I haven’t written about the HanFeiZi company until now because, well, I wasn’t quite sure how to. I’ve been to their live/work space in the Northeast of Beijing a half a dozen times now and still can’t quite figure out how to define what they do. Then I realized, perhaps that’s exactly what they do; never the same thing twice.
HanFeiZi was started by the Han family company from DongBei. Twelve years ago they decided to move to a more culturally active city and have been performing a myriad of styles and stories in Beijing since. I wouldn’t call them a shadow puppet company, but it’s a large part of nearly everything they put on. HanFeiZi is, arguably, the most progressive theatre company in the capitol city that incorporates traditional shadow puppetry elements into their performances.
They are considered a ‘younger’ company not simply because of their age in Beijing, but because the puppeteers aren’t direct descendants from a long line of PiYing masters. This hinders their ability to cultivate the clout of a ‘preservation’ company, but frees them to innovate and push the traditional forms forward.
Eric Young (a fantastic young student interested in theatre and marketing-helping the Beijing puppet community at large), Han Xing, Han Chi
Stepping into their live/work studio in the far Northeastern sector of Beijing is a familiar feeling. The atmosphere is akin to any workspace of a small theatre company in America. A long and skinny room acts as their main workspace because of its clear plastic ceiling that offers the most light in the daytime. Against its walls are piles of puppetry materials, colorful fabric scraps, cow hide and performance puppets. Each time I visit there is a new person to meet and a pile of work to be done.
A hired PiYing cutter, Shaanxi Style.
Han Chi, and her brother Han Xing, team up to head this company. They collaborate with local artist, their parents, and a few international artists to make about three shows each year. This collaborative philosophy runs in tandem with their belief that elements of traditional Chinese forms (shadow puppetry, Peking opera, etc) should be preserved, but some elements need updating in order to survive this century.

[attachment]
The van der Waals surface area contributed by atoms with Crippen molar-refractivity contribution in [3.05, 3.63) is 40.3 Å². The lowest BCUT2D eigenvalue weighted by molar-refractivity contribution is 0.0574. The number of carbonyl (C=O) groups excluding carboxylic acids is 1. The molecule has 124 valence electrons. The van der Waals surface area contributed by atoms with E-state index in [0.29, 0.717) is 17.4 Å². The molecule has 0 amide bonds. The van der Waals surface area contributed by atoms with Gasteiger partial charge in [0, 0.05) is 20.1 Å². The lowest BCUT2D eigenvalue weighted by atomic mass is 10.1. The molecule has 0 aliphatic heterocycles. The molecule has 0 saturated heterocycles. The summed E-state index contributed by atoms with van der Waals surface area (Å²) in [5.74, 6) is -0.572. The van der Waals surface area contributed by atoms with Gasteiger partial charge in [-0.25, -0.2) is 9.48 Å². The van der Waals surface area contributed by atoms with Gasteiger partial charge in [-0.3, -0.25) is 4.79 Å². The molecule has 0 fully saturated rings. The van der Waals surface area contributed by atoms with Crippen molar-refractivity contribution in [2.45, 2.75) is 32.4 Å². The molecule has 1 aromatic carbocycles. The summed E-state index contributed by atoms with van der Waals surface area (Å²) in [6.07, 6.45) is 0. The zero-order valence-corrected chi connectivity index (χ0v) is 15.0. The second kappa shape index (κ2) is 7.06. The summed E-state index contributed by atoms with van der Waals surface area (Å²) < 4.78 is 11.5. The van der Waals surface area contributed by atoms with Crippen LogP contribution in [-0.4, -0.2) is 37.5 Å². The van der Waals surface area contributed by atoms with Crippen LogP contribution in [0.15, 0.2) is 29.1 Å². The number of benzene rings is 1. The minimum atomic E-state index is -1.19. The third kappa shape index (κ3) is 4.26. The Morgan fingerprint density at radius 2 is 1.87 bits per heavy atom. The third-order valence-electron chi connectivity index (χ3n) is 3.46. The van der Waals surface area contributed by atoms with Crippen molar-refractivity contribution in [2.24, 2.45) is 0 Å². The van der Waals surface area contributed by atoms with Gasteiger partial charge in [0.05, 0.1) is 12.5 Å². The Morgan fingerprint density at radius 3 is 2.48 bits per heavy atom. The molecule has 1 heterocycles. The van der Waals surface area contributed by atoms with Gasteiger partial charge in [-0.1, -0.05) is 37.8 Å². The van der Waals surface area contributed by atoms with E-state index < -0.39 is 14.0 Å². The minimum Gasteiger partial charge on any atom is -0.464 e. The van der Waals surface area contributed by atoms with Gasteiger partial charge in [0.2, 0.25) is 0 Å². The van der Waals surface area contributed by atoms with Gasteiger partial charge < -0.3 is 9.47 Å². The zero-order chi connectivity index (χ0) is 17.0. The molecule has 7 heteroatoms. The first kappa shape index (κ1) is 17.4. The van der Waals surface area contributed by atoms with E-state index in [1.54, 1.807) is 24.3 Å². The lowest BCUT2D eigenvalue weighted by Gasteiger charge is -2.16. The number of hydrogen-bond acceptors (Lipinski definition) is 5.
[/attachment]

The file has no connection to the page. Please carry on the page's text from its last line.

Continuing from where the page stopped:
Designs, new puppets, and puppet materials.
Unlike most of the other relationships I’ve been building here, it’s hard for me to know where my place is in a setting like this. It’s at once familiar, and of course, completely not. I’m not taking class, but I am a student. I’m a peer, but an outsider. We have an instant connection through our work and our views on theatre in general, but we’re still operating through a thick language and cultural barrier. There is so much I want to ask, and know. I’m eager and often impatient to see it all at once. But that doesn’t make sense with a living, breathing company. It makes more sense to just be with them, through the seasons, seeing how they do it.
So that’s what I’ve decided to do. I spend one to two days a week with the company. The routine has developed into arriving shortly before lunch, helping with what I can, breaking to eat and talk, working the afternoon away, snapping a few pictures and finishing with a collective dinner.
This particular workday will be my last for a while. I’m leaving Beijing on Saturday to start my first ‘loop’ around China to meet with known and unknown contacts in Xian, HuaXian, Chengdu and GuangDong. Happily, my return trip to Beijing is already planned so it’s not goodbye for long. As the sun sets slowly, the ten of us split up the tasks of cooking, setting up the small card table and collecting a myriad of mismatched stools.
After the hustle of preparations dim and we are ready to sit, we do so with little ceremony. A slow start, then a flurry of the first few hungry mouthfuls, and then we begin to talk. After a few moments, I too, let myself take a break from everything but the taste of good food and the sound of lively chatter.
I’m learning how this unconventional classroom and relaxation of time and purpose changes the learning experience. The acquisition of new skill and regional differences in shadow puppetry is still paramount – but I can’t forget how important it is to just sit and eat and work with like-minded artist from halfway around the globe.
I’ll be back in the summer to see their new show for kids about the environment and will update you then.
Thanks for reading~
For a more recent post on the company, click the following link: A Shadow in the Right Direction
Find information on their most recent show at http://www.youliugui.org/